Readers’ wildlife photos

November 19, 2022 • 8:15 am

Today we have a selection of photos from reader Richard Kleinknecht. His captions and IDs are indented, and you can enlarge his pictures by clicking on them. (Don’t forget to send in your own photos!)

All these photos save two were taken from the back deck of my current or previous house, each about 40 minutes east of Seattle in a wooded and rural setting.  The odd photos were taken inside my house, looking towards the front while standing at my kitchen sink. The houses are a bit more than one mile from the beginning of the upward climb onto the western slope of the Cascade Mountain Range.

The term, grosbeak, refers to any bird with a large, strong beak and is not a term in the Linnean classification system. Birds with large beaks (grosbeaks) are included in the finch family (Fringillidae) and the cardinal family (Cardinalidae ).  The next two photos are of birds from the finch family and show first a male then a female black headed grosbeak (Pheucticus melanocephalus).  They, too, are year-round residents.

The pond is seasonal, filling with rainwater/snow melt, then drying out from July-October. No fish are present but there is an abundance of frogs in springtime, which attract garter snakes and great blue herons (Ardea herodias).

The house finch (Haemorhous mexicanus), lives in the area year-round and is a frequent visitor to my feeders.

This male rose-breasted grosbeak (Pheucticus ludovicianus) from the Cardinal Family seems to be away from his usual environs, since sources identify the breeding range as mostly east of the Rocky Mountains but including much of Alberta, Canada. They migrate annually to Central America or northern South America, so the Western US is not on their migration path.

Steller’s jay (Cyanocitta stelleri) is often called a blue jay, which it is not, and it has a very loud and grating call.

Two female hairy woodpeckers, mom feeding her juvenile fledgling. I can’t believe I don’t have a photo of a downy!  That will have to change.

The Oregon Dark-eyed junco  (Junco hyemalis oreganus) is a year-round resident and quite plentiful.

The hummingbirds are either a female or immature male Anna’s Hummingbird (Calypte anna). Mature males have an iridescent rose-pink throat patch.

A trifecta: A Red-breasted nuthatch (Sitta canadensis), a house finch (Haemorhous mexicanus), and a pine siskin (Spinus pinus) having dinner together.

Tree swallows (Tachycineta bicolor) nest in the bird house I built and installed just outside my kitchen window, and they have done so for all seven years the bird house has been there.

10 thoughts on “Readers’ wildlife photos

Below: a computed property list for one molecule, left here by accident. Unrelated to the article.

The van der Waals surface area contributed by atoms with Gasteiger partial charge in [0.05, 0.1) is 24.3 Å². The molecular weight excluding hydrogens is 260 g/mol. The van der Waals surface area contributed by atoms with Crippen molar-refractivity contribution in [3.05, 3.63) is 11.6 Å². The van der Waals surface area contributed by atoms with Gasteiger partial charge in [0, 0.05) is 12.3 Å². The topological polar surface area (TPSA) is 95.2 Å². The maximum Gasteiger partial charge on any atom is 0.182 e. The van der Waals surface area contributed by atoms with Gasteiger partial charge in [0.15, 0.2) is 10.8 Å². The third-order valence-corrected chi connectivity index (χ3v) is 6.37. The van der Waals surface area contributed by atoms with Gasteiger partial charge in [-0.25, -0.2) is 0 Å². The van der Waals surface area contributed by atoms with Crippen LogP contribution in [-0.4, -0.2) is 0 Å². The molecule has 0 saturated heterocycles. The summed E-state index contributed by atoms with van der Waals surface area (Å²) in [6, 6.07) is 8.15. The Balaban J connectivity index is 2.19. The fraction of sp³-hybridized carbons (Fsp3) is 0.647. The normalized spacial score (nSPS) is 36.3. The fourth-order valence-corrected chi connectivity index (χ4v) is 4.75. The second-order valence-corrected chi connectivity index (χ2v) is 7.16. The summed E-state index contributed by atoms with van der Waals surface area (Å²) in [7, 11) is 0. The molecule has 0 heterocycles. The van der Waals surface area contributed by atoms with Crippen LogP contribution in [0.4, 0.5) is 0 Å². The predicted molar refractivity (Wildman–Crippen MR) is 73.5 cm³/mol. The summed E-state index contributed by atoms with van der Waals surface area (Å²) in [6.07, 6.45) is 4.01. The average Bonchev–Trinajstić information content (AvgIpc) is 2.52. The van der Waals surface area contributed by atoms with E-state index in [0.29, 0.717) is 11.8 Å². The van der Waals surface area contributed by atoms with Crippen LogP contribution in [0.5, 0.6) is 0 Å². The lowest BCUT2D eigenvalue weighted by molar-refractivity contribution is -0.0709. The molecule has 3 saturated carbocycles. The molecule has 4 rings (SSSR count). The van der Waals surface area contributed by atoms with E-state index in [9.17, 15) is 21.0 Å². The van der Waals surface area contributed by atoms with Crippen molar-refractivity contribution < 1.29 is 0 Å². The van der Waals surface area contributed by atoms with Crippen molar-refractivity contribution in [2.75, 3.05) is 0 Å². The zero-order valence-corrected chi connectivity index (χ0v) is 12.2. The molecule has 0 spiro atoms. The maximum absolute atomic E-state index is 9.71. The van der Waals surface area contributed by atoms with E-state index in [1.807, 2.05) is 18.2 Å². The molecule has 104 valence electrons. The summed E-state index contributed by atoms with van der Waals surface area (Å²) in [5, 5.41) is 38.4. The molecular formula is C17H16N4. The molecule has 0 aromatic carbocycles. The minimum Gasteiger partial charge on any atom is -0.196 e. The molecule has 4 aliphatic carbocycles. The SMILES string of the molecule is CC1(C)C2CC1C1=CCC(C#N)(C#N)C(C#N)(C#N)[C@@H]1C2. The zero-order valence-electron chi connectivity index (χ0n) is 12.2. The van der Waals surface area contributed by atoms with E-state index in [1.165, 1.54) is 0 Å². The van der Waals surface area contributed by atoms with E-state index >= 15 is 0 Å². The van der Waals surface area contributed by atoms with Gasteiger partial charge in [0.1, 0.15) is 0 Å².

1. Beautiful! What a great deck you have. I love the beaks on the grosbeaks. They look like they could break open anything.

  2. I also live about 40 miles NE of Seattle in the boonies. I love all the birds, and they all frequent my feeders as well. Except for the rose-breasted grosbeak. Very cool! Last year we had flocks of Evening grosbeaks, but this year, nada. What gives?

    The Steller’s jays around here also like to mimic the call of red-tailed hawks. Took me a couple years to figure out that when I hear a red-tailed hawk, it’s almost always a Steller’s jay.

    And I have a lot of photos of downys, but no harrys! That will have to change. 🙂

  3. Thanks for these excellent photos. This looks like a lovely place to live.

    Some comments, which I hope won’t seem presumptuous coming from an Easterner:

    Black-headed Grosbeak is in the cardinal family rather than the finch family, at least under current taxonomy. Indeed, it is the western counterpart of the very closely related Rose-breasted Grosbeak; the two often hybridize. The latter mostly migrates in the eastern half of the continent, but some do go through the West every year. So your sighting, while a good one, would not be totally unexpected.

    The reddish bird at the feeder is a Purple Finch (Haemorhous purpureus) rather than a House Finch. The flying hummingbird is a Rufous Hummingbird (Selasphorus rufus). The perched bird may well be an Anna’s, but it’s hard to tell. The birds with the nuthatch at the feeder are a male (reddish) and female (brownish) Purple Finch. The swallows are Violet-green Swallows (Tachycineta thalassina) rather than Tree Swallows.

  4. Great photos!
    To be fair and/or pedantic, Steller’s Jay is, in fact, a blue jay.
    It just isn’t a Blue Jay (Cyanocitta cristata).
    Ornithological convention is to capitalize the official common names, e.g., Paul Matthews’ comment above.

  5. Just an aside on language, since such things fascinate me. Grosbeak hangs together with the German word “Groß”, meaning large, and has nothing to do with “gross”, which can mean disgusting, corpulent (which then again is similar) or flagrant, or is a mass when speaking of certain products. It’s a tyypical example of words that once had commonality evolving in to different usages in different languages. In this case it shows the common Latin root “grossus”. Totally cool! And nice fotos, by the way.

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